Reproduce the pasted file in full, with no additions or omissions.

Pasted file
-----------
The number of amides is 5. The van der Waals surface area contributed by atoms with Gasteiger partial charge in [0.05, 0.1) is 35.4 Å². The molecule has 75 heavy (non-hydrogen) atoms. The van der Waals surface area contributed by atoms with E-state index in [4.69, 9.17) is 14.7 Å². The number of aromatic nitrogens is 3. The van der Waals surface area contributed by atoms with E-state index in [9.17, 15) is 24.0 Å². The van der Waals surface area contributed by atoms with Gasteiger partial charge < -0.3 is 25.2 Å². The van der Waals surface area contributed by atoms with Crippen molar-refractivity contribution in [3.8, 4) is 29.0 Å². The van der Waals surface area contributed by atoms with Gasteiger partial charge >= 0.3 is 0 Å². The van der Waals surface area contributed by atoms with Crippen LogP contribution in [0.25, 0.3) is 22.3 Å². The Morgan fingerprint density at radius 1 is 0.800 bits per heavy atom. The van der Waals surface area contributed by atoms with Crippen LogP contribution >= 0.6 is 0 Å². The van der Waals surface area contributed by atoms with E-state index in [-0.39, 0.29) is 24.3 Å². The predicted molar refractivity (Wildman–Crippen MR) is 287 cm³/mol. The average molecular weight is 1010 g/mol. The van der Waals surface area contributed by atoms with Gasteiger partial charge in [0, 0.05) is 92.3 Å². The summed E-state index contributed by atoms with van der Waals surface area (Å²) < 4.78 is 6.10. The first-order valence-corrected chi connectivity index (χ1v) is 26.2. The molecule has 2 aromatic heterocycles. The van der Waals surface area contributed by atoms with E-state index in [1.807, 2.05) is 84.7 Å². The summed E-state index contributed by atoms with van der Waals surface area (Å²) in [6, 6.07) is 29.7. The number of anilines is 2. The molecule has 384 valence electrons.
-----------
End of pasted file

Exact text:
The number of amides is 5. The van der Waals surface area contributed by atoms with Gasteiger partial charge in [0.05, 0.1) is 35.4 Å². The molecule has 75 heavy (non-hydrogen) atoms. The van der Waals surface area contributed by atoms with E-state index in [4.69, 9.17) is 14.7 Å². The number of aromatic nitrogens is 3. The van der Waals surface area contributed by atoms with E-state index in [9.17, 15) is 24.0 Å². The van der Waals surface area contributed by atoms with Gasteiger partial charge < -0.3 is 25.2 Å². The van der Waals surface area contributed by atoms with Crippen molar-refractivity contribution in [3.8, 4) is 29.0 Å². The van der Waals surface area contributed by atoms with Gasteiger partial charge >= 0.3 is 0 Å². The van der Waals surface area contributed by atoms with Crippen LogP contribution in [0.25, 0.3) is 22.3 Å². The Morgan fingerprint density at radius 1 is 0.800 bits per heavy atom. The van der Waals surface area contributed by atoms with Crippen LogP contribution >= 0.6 is 0 Å². The van der Waals surface area contributed by atoms with E-state index in [-0.39, 0.29) is 24.3 Å². The predicted molar refractivity (Wildman–Crippen MR) is 287 cm³/mol. The average molecular weight is 1010 g/mol. The van der Waals surface area contributed by atoms with Gasteiger partial charge in [0, 0.05) is 92.3 Å². The summed E-state index contributed by atoms with van der Waals surface area (Å²) < 4.78 is 6.10. The first-order valence-corrected chi connectivity index (χ1v) is 26.2. The molecule has 2 aromatic heterocycles. The van der Waals surface area contributed by atoms with E-state index in [1.807, 2.05) is 84.7 Å². The summed E-state index contributed by atoms with van der Waals surface area (Å²) in [6, 6.07) is 29.7. The number of anilines is 2. The molecule has 384 valence electrons.